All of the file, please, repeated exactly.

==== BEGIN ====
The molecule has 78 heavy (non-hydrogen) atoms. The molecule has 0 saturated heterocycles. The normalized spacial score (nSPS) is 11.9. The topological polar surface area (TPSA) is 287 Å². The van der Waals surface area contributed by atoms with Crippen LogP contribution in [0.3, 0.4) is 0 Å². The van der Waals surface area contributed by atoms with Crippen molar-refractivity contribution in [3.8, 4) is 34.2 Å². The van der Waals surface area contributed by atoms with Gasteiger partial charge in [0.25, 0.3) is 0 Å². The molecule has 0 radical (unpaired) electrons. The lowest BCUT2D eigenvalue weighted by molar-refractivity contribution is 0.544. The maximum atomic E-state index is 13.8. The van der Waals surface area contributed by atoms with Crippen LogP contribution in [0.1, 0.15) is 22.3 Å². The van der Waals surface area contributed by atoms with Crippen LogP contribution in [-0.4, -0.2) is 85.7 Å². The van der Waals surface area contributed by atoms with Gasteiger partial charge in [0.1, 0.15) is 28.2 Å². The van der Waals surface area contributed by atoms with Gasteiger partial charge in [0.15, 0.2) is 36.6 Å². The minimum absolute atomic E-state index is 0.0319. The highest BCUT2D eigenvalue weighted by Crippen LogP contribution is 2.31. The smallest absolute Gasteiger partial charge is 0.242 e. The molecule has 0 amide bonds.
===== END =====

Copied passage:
The molecule has 78 heavy (non-hydrogen) atoms. The molecule has 0 saturated heterocycles. The normalized spacial score (nSPS) is 11.9. The topological polar surface area (TPSA) is 287 Å². The van der Waals surface area contributed by atoms with Crippen LogP contribution in [0.3, 0.4) is 0 Å². The van der Waals surface area contributed by atoms with Crippen molar-refractivity contribution in [3.8, 4) is 34.2 Å². The van der Waals surface area contributed by atoms with Gasteiger partial charge in [0.25, 0.3) is 0 Å². The molecule has 0 radical (unpaired) electrons. The lowest BCUT2D eigenvalue weighted by molar-refractivity contribution is 0.544. The maximum atomic E-state index is 13.8. The van der Waals surface area contributed by atoms with Crippen LogP contribution in [0.1, 0.15) is 22.3 Å². The van der Waals surface area contributed by atoms with Crippen LogP contribution in [-0.4, -0.2) is 85.7 Å². The van der Waals surface area contributed by atoms with Gasteiger partial charge in [0.1, 0.15) is 28.2 Å². The van der Waals surface area contributed by atoms with Gasteiger partial charge in [0.15, 0.2) is 36.6 Å². The minimum absolute atomic E-state index is 0.0319. The highest BCUT2D eigenvalue weighted by Crippen LogP contribution is 2.31. The smallest absolute Gasteiger partial charge is 0.242 e. The molecule has 0 amide bonds.